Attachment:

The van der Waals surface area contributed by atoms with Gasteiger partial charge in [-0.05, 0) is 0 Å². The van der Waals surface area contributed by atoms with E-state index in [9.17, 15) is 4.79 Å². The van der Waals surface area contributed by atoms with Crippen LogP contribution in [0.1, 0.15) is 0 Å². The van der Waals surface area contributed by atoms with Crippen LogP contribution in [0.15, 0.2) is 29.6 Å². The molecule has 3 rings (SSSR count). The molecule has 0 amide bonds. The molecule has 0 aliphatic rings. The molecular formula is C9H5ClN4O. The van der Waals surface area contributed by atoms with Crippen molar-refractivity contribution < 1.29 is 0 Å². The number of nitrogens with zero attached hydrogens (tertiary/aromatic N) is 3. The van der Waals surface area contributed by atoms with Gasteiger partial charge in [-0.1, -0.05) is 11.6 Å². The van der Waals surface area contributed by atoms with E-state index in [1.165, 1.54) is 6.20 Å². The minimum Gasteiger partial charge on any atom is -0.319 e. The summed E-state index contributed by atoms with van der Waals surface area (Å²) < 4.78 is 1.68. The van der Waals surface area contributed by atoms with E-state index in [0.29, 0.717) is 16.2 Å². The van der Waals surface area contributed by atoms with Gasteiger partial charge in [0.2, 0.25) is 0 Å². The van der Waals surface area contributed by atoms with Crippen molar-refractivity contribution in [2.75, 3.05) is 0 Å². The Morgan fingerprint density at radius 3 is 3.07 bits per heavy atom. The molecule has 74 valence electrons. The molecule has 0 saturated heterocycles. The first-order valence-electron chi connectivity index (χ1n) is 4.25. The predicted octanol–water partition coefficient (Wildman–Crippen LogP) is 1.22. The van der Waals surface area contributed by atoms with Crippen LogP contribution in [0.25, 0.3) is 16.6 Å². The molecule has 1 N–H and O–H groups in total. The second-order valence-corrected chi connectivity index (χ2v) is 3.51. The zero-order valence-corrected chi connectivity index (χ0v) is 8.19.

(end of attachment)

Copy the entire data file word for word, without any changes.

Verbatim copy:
The van der Waals surface area contributed by atoms with Gasteiger partial charge in [-0.05, 0) is 0 Å². The van der Waals surface area contributed by atoms with E-state index in [9.17, 15) is 4.79 Å². The van der Waals surface area contributed by atoms with Crippen LogP contribution in [0.1, 0.15) is 0 Å². The van der Waals surface area contributed by atoms with Crippen LogP contribution in [0.15, 0.2) is 29.6 Å². The molecule has 3 rings (SSSR count). The molecule has 0 amide bonds. The molecule has 0 aliphatic rings. The molecular formula is C9H5ClN4O. The van der Waals surface area contributed by atoms with Crippen molar-refractivity contribution < 1.29 is 0 Å². The number of nitrogens with zero attached hydrogens (tertiary/aromatic N) is 3. The van der Waals surface area contributed by atoms with Gasteiger partial charge in [-0.1, -0.05) is 11.6 Å². The van der Waals surface area contributed by atoms with E-state index in [1.165, 1.54) is 6.20 Å². The minimum Gasteiger partial charge on any atom is -0.319 e. The summed E-state index contributed by atoms with van der Waals surface area (Å²) < 4.78 is 1.68. The van der Waals surface area contributed by atoms with E-state index in [0.29, 0.717) is 16.2 Å². The van der Waals surface area contributed by atoms with Gasteiger partial charge in [0.2, 0.25) is 0 Å². The van der Waals surface area contributed by atoms with Crippen molar-refractivity contribution in [2.75, 3.05) is 0 Å². The Morgan fingerprint density at radius 3 is 3.07 bits per heavy atom. The molecule has 74 valence electrons. The molecule has 0 saturated heterocycles. The first-order valence-electron chi connectivity index (χ1n) is 4.25. The predicted octanol–water partition coefficient (Wildman–Crippen LogP) is 1.22. The van der Waals surface area contributed by atoms with Crippen LogP contribution in [0.25, 0.3) is 16.6 Å². The molecule has 1 N–H and O–H groups in total. The second-order valence-corrected chi connectivity index (χ2v) is 3.51. The zero-order valence-corrected chi connectivity index (χ0v) is 8.19.